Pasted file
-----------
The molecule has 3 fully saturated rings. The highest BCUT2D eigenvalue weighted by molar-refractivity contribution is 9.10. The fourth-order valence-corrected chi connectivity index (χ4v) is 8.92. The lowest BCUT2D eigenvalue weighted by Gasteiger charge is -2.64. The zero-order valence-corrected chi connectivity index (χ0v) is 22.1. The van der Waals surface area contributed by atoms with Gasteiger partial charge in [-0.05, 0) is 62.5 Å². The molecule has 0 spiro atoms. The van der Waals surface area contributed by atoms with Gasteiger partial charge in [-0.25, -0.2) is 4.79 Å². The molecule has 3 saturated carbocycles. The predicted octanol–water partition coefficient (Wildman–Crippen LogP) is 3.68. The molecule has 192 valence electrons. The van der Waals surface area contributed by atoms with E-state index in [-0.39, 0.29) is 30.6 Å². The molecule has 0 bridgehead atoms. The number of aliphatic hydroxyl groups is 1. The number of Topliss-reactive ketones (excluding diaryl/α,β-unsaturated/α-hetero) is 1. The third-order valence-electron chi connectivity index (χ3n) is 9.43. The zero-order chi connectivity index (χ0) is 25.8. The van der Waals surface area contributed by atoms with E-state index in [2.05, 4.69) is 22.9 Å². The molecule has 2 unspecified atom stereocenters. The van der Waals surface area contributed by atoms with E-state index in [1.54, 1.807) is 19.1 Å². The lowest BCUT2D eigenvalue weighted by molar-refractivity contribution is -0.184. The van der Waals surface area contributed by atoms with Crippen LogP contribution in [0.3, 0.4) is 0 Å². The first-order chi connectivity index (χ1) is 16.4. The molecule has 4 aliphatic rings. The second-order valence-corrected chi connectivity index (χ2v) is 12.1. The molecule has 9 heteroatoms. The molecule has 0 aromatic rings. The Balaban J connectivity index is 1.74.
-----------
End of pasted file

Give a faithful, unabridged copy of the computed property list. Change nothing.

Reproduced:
The molecule has 3 fully saturated rings. The highest BCUT2D eigenvalue weighted by molar-refractivity contribution is 9.10. The fourth-order valence-corrected chi connectivity index (χ4v) is 8.92. The lowest BCUT2D eigenvalue weighted by Gasteiger charge is -2.64. The zero-order valence-corrected chi connectivity index (χ0v) is 22.1. The van der Waals surface area contributed by atoms with Gasteiger partial charge in [-0.05, 0) is 62.5 Å². The molecule has 0 spiro atoms. The van der Waals surface area contributed by atoms with Gasteiger partial charge in [-0.25, -0.2) is 4.79 Å². The molecule has 3 saturated carbocycles. The predicted octanol–water partition coefficient (Wildman–Crippen LogP) is 3.68. The molecule has 192 valence electrons. The van der Waals surface area contributed by atoms with E-state index in [-0.39, 0.29) is 30.6 Å². The molecule has 0 bridgehead atoms. The number of aliphatic hydroxyl groups is 1. The number of Topliss-reactive ketones (excluding diaryl/α,β-unsaturated/α-hetero) is 1. The third-order valence-electron chi connectivity index (χ3n) is 9.43. The zero-order chi connectivity index (χ0) is 25.8. The van der Waals surface area contributed by atoms with E-state index in [2.05, 4.69) is 22.9 Å². The molecule has 2 unspecified atom stereocenters. The van der Waals surface area contributed by atoms with E-state index in [1.54, 1.807) is 19.1 Å². The lowest BCUT2D eigenvalue weighted by molar-refractivity contribution is -0.184. The van der Waals surface area contributed by atoms with Crippen LogP contribution in [0.3, 0.4) is 0 Å². The first-order chi connectivity index (χ1) is 16.4. The molecule has 4 aliphatic rings. The second-order valence-corrected chi connectivity index (χ2v) is 12.1. The molecule has 9 heteroatoms. The molecule has 0 aromatic rings. The Balaban J connectivity index is 1.74.